Farm Animal: Icelandic Sheep | culture: the word on cheese
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Farm Animal: Icelandic Sheep

Illustration by Erin Wallace

BREED: Icelandic Sheep

SPECIES: Ovis aries

COLOR/PATTERN: White, brown, or gray wool; often patterned

HEIGHT: 25 to 34 inches

WEIGHT: 130 to 220 pounds

REGION OF ORIGIN: Northern Europe

Widely considered the oldest, purest sheep breed in the world, Icelandic sheep are prized for their hardiness, dual coat, and ability to survive on pasture grazing. These unique traits derive from over a thousand years of natural and selective breeding in Iceland’s subarctic climate, where the animals have remained the island’s exclusive ovine breed since Vikings first arrived with their Northern European Short Tail relatives. Sheep prevailed as Iceland’s primary source of dairy until the mid-20th century, when mechanized haying made cow-rearing more feasible.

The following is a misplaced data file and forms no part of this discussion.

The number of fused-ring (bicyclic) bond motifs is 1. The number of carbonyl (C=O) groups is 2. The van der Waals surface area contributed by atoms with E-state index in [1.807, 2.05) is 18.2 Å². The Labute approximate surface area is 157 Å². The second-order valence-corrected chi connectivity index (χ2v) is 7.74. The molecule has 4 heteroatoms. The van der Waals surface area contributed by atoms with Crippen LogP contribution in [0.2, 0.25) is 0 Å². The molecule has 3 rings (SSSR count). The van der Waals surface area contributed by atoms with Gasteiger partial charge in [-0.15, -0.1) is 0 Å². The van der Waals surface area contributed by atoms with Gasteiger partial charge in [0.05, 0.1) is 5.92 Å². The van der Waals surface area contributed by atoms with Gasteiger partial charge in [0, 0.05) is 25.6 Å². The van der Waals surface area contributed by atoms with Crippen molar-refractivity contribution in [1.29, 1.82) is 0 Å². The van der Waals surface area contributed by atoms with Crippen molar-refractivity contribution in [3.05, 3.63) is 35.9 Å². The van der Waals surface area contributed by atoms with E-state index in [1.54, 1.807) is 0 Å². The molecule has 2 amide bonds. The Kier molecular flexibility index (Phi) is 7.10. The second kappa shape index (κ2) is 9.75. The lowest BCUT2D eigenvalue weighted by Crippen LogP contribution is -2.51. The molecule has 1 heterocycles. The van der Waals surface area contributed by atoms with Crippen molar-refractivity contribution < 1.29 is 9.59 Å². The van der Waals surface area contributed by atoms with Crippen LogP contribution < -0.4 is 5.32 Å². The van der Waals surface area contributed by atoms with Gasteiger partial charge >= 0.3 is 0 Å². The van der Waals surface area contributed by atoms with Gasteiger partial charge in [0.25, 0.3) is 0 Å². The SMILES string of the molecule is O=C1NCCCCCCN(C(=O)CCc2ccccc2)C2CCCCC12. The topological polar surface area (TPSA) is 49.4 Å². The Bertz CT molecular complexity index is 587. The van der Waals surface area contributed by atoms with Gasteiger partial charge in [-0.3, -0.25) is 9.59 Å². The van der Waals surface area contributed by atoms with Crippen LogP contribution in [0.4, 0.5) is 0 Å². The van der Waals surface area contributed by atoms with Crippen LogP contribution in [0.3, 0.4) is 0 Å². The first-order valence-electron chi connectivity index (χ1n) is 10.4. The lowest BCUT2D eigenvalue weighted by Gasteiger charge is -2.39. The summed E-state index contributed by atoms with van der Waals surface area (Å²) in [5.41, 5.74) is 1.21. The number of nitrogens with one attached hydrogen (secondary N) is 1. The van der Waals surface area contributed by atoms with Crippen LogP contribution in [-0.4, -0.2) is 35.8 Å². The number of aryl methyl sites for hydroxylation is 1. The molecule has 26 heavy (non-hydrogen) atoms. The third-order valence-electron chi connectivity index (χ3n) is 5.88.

What Icelandic sheep lack in milk yield, they make up for in rich, naturally sweet milk, perfect for all things cultured, such as Icelandic skyr, butter, and cheese. In addition to milk, Icelandic sheep are also profitable sources of meat and wool. The latter has earned them a following within the crafting community: their dual-coated wool—a soft, fine, insulating undercoat combined with a tough, glossy, water repellant outer coat—fetches premium prices.

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